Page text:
Scholar Spotlight

Amanda Martinez


Amanda Marie Martinez is an MTSU Diversity Dissertation Fellow who is teaching in the Department of Recording Industry, where she teaches the History of Country Music and From Old Time Music to Old Town Road: Race and the Country Music Industry From the 1920s to the Present.


She is a Ph.D. candidate in the history department at the University of California, Los Angeles and is expected to complete her degree this spring.


She has a bachelor’s in history from the University of California, Berkeley, and a master’s in history from UCLA.


Her work focuses on how race, pop culture and capitalism intersect, with a special focus on country music. Her dissertation is called “The Industry Is Playing the People Cheap’: Race and the Country Music Business in the Age of the New Right, 1969-1998.” 


She says, “‘The Industry is Playing the People Cheap’: Race and the Country Music Business in the Age of the New Right, 1969-1998” reframes the country music genre as the product of Black and Brown artists and listeners, and reveals how the music industry disregarded the music’s multiracial and multiethnic roots and embraced a politics of white conservatism. I argue that while Black and Brown artists resisted the industry’s exclusionary marketing practices and suggested country music had the potential to become a symbol of multiracialism, the music business instead found it more financially valuable to cling to the optics of whiteness. During the rise of the New Right, I reveal how the music industry branded country as the sound of wholesome, family-friendly white conservatism.”


Her article, "Suburban Cowboy: Country Music, Punk, and the Struggle Over Space in Orange County, 1978-1981," won California History’s Richard J. Orsi Prize for the best article published in that journal in 2021. Her article, “Redneck Chic: Race and the Country Music Industry in the 1970s,” published in Journal of Popular Music Studies, won a Ruth A. Solie Award, which is given annually by the American Musicological Society for a collection of musicological essays of exceptional merit. She has also written for the Journal of Popular Music Studies, California History, NPR, the Los Angeles Times, and Washington Post.

She is a former Doris G. Quinn Foundation Fellow, and has received fellowship support from the Wilson Library at the University of North Carolina at Chapel Hill, in addition to several other grants.

Here is a link to recent Nashville Scene story on her:

She spoke to Beverly Keel about researching racism in country music, discovering Freddy Fender and addressing her students’ preconceived notions in music.

  • Tell us about your area of research. How did you get into it? What have you discovered?

    • My research considers how the racial color line was maintained in country music in the handful of decades following when Charley Pride was first signed to RCA. There is a lot of literature that documents how the color line in popular music was first created in the 1920s, when the categories of race records and hillbilly music were first invented and artificially separated Southern music along racial lines. But that was basically a century ago, and we still continue to think of country as “white” music, believing that the music only appeals to white people—even though Black and Brown Americans have always loved it as well. So I wanted to better understand how this racial myth was maintained especially after the huge success of Charley Pride, who showed very clearly that a Black artist could not only produce great country music, but be incredibly commercially successful in doing so. I went into the archives expecting to find that a lot of overt racism, and that explicitly racist businessmen were mostly to blame for keeping nonwhite people out of country music. Surely these individuals have existed, but what I mostly found was more murky evidence; of a lot of coded racism that simply went along with the presumption that Black people especially do not like country music. It’s also been interesting to consider the role of class in this process. From the start people have looked down upon country for being associated with poor, rural whites. So this has meant that even up to the present the business has had to work very hard to prove (especially to advertisers) that country’s listeners are not poor. In this process it became implicit that listeners were white, as market research over the past several decades has been compiled to show that country’s listeners are in fact middle-class, affluent, and, implicitly, white. On top of trying to understand how racism has worked within the country music business historically, I have also tried to center Black and Brown artists and fans that I’ve encountered in my research. They have always been here and continue to be here.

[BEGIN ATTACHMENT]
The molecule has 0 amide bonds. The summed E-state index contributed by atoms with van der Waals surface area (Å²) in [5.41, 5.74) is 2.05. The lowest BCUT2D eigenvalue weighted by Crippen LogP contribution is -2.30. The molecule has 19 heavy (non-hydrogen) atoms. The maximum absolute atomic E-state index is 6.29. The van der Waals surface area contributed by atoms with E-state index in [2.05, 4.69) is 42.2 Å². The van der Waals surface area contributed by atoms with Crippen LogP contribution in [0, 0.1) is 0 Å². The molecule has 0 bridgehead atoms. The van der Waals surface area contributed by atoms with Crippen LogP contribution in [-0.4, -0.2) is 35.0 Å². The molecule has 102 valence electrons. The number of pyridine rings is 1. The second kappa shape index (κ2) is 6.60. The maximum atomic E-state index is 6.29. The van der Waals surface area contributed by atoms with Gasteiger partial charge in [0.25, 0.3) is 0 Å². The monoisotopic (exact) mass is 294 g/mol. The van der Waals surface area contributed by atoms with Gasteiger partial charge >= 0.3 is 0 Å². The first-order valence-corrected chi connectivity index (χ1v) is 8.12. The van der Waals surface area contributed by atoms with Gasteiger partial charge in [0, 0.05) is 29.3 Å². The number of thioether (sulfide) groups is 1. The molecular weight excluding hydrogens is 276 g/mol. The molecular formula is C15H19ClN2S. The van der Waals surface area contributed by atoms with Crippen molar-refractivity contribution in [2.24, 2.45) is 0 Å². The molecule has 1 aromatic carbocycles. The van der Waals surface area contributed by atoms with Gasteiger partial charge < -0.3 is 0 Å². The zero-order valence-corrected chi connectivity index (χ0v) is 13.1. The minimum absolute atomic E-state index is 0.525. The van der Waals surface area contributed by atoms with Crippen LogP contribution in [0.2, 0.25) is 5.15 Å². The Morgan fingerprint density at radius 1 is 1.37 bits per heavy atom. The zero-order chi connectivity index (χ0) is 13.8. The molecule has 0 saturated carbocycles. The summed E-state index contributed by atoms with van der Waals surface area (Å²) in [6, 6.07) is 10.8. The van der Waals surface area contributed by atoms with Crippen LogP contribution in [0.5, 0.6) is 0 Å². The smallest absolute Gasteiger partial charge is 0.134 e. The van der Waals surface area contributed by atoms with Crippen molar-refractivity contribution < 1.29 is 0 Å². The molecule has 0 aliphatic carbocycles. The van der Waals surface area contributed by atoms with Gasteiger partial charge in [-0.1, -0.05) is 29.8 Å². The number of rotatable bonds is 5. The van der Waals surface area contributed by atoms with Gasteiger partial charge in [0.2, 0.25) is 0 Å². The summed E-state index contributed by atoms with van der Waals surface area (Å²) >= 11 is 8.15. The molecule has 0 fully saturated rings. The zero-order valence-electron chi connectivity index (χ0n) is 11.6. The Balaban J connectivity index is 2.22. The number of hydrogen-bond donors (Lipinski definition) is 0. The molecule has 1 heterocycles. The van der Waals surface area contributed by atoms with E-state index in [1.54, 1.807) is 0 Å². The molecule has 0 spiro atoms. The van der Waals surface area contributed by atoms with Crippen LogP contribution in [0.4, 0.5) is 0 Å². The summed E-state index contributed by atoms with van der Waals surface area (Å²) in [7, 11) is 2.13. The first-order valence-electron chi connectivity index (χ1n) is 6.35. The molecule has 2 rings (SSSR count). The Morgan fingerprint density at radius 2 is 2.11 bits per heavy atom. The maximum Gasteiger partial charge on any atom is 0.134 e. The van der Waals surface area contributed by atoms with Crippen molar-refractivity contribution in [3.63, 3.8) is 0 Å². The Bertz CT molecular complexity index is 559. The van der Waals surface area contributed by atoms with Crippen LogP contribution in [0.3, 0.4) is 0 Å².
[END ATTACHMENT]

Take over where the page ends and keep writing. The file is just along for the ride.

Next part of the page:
• How does your upbringing and background inform your research?

    • My work is completely indebted to my upbringing. I am the only child of a single mother who had me at a young age, and she along with my grandpa raised me. My mom is a former punk rocker, and being Mexican American I grew up listening to a blend of Mexican regional music, punk rock, and country music. I came to love country music the most, but given my background and that I am from the San Francisco Bay Area, a place not at all associated with country music interest, I’ve faced a lot of confused looks about how and why I grew to love the music. When I started reading country music history books it only reinforced my feeling as an outsider in country music. All these books explained that country music started out as the music of white rural Southerners, and that many of these people moved to urban centers around World War II, brought their music with them, and then passed their interest in the music on to their children and grandchildren, etc. This is a narrative I do not identify with, and I know many other country music fans today don’t find themselves in either. I view being an outsider in this way to country music as an asset to rethinking common narratives about the music’s past and present.

  • You have received media attention for your opinions about the lack of diversity in country music. Why is it important that people from all races and backgrounds be given equal opportunities in this predominantly white genre?